Slik DX 700greenspun.com : LUSENET : Large format photography : One Thread
I have a question to those who own this tripod, or know about it. I have an 8 lb. monorail that I take out into the field. I chose this tripod because I felt it was a lot of tripod for the money ( $139.99). I know people who would not use a quick release for a camera this weight, and some who do use the sturdy Bogen ones. This quick release that comes with the DX 700 is somewhat scary to me. According to the B & H catalogue, the description says this tripod holds 15 lbs. What is scary to me is that when you lock the quick release plate, all that happens is there is a piece of metal that puts pressure on the plate to hold it in place. It seems to hold it just fine so far in the house, but I haven't taken it out in the field yet. Any comments would be appreciated. Thanks.
-- Raven (email@example.com), April 17, 2002
Works fine with my 7# Technika and long, heavy lenses. Also with the Gandolfi 5x7 and 15" lens. Wouldn't use it for 8x10, though.
-- Wilhelmn (firstname.lastname@example.org), April 17, 2002.
I likewise own a DX700 and successfully use it under a 9lb Toyo 23G monorail camera without any problems. I have never had any problem with the quick-release setup, either. For the money, it is a great deal and I don't regret having purchased one.
However, it IS fairly heavy -- ~7.5lbs, as I recall -- and although the panhead that comes with it works very well with my Autocord, it positions the Toyo much too high above the pivot point and can make it awkward to make fine adjustments quickly and easily.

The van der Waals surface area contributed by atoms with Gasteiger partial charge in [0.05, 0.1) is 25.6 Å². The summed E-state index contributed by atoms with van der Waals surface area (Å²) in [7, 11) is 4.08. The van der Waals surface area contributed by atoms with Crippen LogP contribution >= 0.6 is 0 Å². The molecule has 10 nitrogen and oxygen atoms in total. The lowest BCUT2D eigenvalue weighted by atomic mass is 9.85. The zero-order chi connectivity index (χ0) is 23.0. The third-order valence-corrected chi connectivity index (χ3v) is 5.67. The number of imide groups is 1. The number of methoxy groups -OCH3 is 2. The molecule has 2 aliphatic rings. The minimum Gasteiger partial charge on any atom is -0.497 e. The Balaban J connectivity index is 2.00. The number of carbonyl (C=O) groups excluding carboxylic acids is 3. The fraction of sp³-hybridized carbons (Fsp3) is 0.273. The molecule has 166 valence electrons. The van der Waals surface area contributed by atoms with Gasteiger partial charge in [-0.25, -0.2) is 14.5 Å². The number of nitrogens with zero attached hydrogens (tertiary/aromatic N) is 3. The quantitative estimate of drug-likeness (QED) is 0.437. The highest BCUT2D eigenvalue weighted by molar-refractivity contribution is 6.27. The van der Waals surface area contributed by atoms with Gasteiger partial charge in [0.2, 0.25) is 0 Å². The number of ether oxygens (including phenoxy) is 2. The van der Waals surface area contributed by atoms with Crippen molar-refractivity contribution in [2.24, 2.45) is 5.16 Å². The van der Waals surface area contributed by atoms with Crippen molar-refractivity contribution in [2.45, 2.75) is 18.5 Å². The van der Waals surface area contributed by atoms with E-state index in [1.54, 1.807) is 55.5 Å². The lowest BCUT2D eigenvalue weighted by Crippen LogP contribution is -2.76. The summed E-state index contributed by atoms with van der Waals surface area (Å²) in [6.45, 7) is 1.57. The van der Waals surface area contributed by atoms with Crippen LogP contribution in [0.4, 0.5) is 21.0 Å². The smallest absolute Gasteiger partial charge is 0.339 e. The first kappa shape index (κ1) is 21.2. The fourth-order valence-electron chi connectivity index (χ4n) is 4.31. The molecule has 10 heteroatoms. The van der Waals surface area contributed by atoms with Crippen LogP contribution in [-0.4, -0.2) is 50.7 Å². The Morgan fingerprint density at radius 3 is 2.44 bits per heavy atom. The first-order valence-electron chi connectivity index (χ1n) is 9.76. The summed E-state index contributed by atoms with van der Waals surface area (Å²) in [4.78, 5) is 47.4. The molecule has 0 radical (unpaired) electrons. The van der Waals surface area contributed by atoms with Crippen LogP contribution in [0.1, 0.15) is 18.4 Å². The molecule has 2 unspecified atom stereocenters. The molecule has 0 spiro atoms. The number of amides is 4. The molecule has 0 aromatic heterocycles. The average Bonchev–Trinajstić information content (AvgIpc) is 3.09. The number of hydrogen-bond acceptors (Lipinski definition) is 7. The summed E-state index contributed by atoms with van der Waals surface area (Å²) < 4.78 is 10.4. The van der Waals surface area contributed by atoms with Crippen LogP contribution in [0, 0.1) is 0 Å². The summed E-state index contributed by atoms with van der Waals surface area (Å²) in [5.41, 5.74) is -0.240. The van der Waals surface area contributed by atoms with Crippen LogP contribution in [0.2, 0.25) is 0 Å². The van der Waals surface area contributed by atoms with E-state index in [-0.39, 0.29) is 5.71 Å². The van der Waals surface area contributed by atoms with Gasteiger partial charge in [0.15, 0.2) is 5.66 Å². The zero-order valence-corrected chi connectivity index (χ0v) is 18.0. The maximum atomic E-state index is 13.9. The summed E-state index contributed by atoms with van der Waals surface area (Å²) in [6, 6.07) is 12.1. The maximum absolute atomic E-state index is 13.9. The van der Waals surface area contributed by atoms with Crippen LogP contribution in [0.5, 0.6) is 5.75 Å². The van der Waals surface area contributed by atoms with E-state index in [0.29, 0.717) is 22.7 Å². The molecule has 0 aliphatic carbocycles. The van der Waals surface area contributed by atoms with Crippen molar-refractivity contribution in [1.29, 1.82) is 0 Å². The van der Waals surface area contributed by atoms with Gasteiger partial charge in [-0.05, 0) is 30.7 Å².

As an experiment, I recently removed the panhead and center column, substituted a 3/8" bolt and a pair of thick fender washers in their place, and tried using the camera sans tripod head. Surprisingly, this setup works quite well (fortunately, my Toyo has a quick-release rail clamp and it allows 10 degrees of side-to-side adjustment, which is enough in most cases to let me easily level the camera without having to adjust the leg lengths) and it significantly improves the camera's stability. For less than a buck, it's one of the most cost- effective modifications imaginable...
-- Jeffrey Goggin (email@example.com), April 17, 2002.
I own of these tripods, but I use it with a manfrotto (bogen) head together with a Pacemaker Speed Graphic. It is sturdy and I like it, although the combination is somewhat unusual. Recommended tripod.
-- Jimi Axelsson (firstname.lastname@example.org), April 18, 2002.
I have one of these and use it with a light 4x5 field camera (Tachihara). I agree the quick release seems flimsy -- though there is a groove, not just pressure holding it in place. Still, I've had no problems with the camera coming loose at all -- even half-jogging with tripod and camera over shoulder. More likely is the screw will unscrew from the camera base, but that's a problem with any camera. Most likely, I trip and drop everything... :-)
It's a good value indeed. Some of the non-visible bits are very flimsy, so be careful disassembling and reassembling. The leg angle locks always seem to be in the wrong position when I set up.
I got an additional release plate ($20 in US) and the short column (about $20 too?). I highly recommend the shorter column. I stand 6' (180cm) and never need more height than the legs and short column. The long column might be useful if I had a stool (and didn't mind the decreased camera stability) or was on very uneven ground.
For what it's worth, ratings of weight capacity for tripods seem completely irrelevant. They are measuring dead weight directly over the center of the tripod. More relevant is the resistance to leveraged weight pulling down on a head when a camera is racked out, etc. No standard way to measure that as far as I know.
-- Eric Pederson (email@example.com), April 18, 2002.